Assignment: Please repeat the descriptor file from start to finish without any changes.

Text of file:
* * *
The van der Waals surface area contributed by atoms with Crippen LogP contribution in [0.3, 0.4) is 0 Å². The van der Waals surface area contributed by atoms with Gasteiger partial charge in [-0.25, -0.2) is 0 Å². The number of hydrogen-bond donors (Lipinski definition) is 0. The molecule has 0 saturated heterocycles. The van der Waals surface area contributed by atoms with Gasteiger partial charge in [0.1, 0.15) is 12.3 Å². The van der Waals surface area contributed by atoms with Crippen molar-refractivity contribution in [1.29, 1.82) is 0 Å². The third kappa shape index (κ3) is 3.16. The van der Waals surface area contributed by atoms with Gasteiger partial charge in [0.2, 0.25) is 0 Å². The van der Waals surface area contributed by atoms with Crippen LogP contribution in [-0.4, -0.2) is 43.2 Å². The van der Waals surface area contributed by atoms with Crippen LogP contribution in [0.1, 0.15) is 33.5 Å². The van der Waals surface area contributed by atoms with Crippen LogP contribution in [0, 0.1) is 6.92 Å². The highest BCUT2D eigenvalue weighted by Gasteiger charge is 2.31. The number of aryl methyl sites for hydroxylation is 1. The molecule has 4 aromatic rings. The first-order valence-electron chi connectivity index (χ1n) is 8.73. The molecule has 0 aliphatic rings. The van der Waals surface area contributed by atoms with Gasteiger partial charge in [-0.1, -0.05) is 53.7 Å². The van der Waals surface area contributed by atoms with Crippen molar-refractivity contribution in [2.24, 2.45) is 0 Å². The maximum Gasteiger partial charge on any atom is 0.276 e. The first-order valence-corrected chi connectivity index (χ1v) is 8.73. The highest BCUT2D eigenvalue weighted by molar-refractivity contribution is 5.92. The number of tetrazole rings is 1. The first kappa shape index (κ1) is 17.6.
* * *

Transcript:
The van der Waals surface area contributed by atoms with Crippen LogP contribution in [0.3, 0.4) is 0 Å². The van der Waals surface area contributed by atoms with Gasteiger partial charge in [-0.25, -0.2) is 0 Å². The number of hydrogen-bond donors (Lipinski definition) is 0. The molecule has 0 saturated heterocycles. The van der Waals surface area contributed by atoms with Gasteiger partial charge in [0.1, 0.15) is 12.3 Å². The van der Waals surface area contributed by atoms with Crippen molar-refractivity contribution in [1.29, 1.82) is 0 Å². The third kappa shape index (κ3) is 3.16. The van der Waals surface area contributed by atoms with Gasteiger partial charge in [0.2, 0.25) is 0 Å². The van der Waals surface area contributed by atoms with Crippen LogP contribution in [-0.4, -0.2) is 43.2 Å². The van der Waals surface area contributed by atoms with Crippen LogP contribution in [0.1, 0.15) is 33.5 Å². The van der Waals surface area contributed by atoms with Crippen LogP contribution in [0, 0.1) is 6.92 Å². The highest BCUT2D eigenvalue weighted by Gasteiger charge is 2.31. The number of aryl methyl sites for hydroxylation is 1. The molecule has 4 aromatic rings. The first-order valence-electron chi connectivity index (χ1n) is 8.73. The molecule has 0 aliphatic rings. The van der Waals surface area contributed by atoms with Gasteiger partial charge in [-0.1, -0.05) is 53.7 Å². The van der Waals surface area contributed by atoms with Crippen molar-refractivity contribution in [2.24, 2.45) is 0 Å². The maximum Gasteiger partial charge on any atom is 0.276 e. The first-order valence-corrected chi connectivity index (χ1v) is 8.73. The highest BCUT2D eigenvalue weighted by molar-refractivity contribution is 5.92. The number of tetrazole rings is 1. The first kappa shape index (κ1) is 17.6.